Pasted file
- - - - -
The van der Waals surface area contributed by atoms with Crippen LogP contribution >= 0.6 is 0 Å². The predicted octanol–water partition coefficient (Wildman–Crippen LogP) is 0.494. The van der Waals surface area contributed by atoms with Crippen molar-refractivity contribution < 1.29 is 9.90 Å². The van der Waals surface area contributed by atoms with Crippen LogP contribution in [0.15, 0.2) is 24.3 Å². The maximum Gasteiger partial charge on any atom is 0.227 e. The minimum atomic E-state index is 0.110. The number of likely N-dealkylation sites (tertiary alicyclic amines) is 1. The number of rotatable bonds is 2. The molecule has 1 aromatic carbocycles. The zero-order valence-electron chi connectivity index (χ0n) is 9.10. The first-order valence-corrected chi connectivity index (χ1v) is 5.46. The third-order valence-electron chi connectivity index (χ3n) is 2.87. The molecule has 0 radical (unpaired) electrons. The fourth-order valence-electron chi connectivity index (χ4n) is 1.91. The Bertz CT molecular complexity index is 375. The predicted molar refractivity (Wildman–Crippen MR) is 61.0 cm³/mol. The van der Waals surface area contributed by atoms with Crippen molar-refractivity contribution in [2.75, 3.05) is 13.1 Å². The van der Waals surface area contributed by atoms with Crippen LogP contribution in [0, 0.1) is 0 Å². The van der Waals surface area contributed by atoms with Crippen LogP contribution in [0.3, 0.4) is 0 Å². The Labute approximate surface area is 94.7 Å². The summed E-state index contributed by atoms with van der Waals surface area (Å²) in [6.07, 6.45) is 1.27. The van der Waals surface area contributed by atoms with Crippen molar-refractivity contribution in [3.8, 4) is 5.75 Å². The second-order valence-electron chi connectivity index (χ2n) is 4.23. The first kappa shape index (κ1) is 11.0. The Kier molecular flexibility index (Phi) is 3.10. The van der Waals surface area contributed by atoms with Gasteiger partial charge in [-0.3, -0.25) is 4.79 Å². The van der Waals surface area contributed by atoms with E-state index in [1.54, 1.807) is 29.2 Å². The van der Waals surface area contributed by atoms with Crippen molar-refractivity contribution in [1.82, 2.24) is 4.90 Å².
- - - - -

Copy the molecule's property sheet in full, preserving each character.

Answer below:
The van der Waals surface area contributed by atoms with Crippen LogP contribution >= 0.6 is 0 Å². The predicted octanol–water partition coefficient (Wildman–Crippen LogP) is 0.494. The van der Waals surface area contributed by atoms with Crippen molar-refractivity contribution < 1.29 is 9.90 Å². The van der Waals surface area contributed by atoms with Crippen LogP contribution in [0.15, 0.2) is 24.3 Å². The maximum Gasteiger partial charge on any atom is 0.227 e. The minimum atomic E-state index is 0.110. The number of likely N-dealkylation sites (tertiary alicyclic amines) is 1. The number of rotatable bonds is 2. The molecule has 1 aromatic carbocycles. The zero-order valence-electron chi connectivity index (χ0n) is 9.10. The first-order valence-corrected chi connectivity index (χ1v) is 5.46. The third-order valence-electron chi connectivity index (χ3n) is 2.87. The molecule has 0 radical (unpaired) electrons. The fourth-order valence-electron chi connectivity index (χ4n) is 1.91. The Bertz CT molecular complexity index is 375. The predicted molar refractivity (Wildman–Crippen MR) is 61.0 cm³/mol. The van der Waals surface area contributed by atoms with Crippen molar-refractivity contribution in [2.75, 3.05) is 13.1 Å². The van der Waals surface area contributed by atoms with Crippen LogP contribution in [0, 0.1) is 0 Å². The van der Waals surface area contributed by atoms with Crippen LogP contribution in [0.3, 0.4) is 0 Å². The Labute approximate surface area is 94.7 Å². The summed E-state index contributed by atoms with van der Waals surface area (Å²) in [6.07, 6.45) is 1.27. The van der Waals surface area contributed by atoms with Crippen molar-refractivity contribution in [3.8, 4) is 5.75 Å². The second-order valence-electron chi connectivity index (χ2n) is 4.23. The first kappa shape index (κ1) is 11.0. The Kier molecular flexibility index (Phi) is 3.10. The van der Waals surface area contributed by atoms with Gasteiger partial charge in [-0.3, -0.25) is 4.79 Å². The van der Waals surface area contributed by atoms with E-state index in [1.54, 1.807) is 29.2 Å². The van der Waals surface area contributed by atoms with Crippen molar-refractivity contribution in [1.82, 2.24) is 4.90 Å².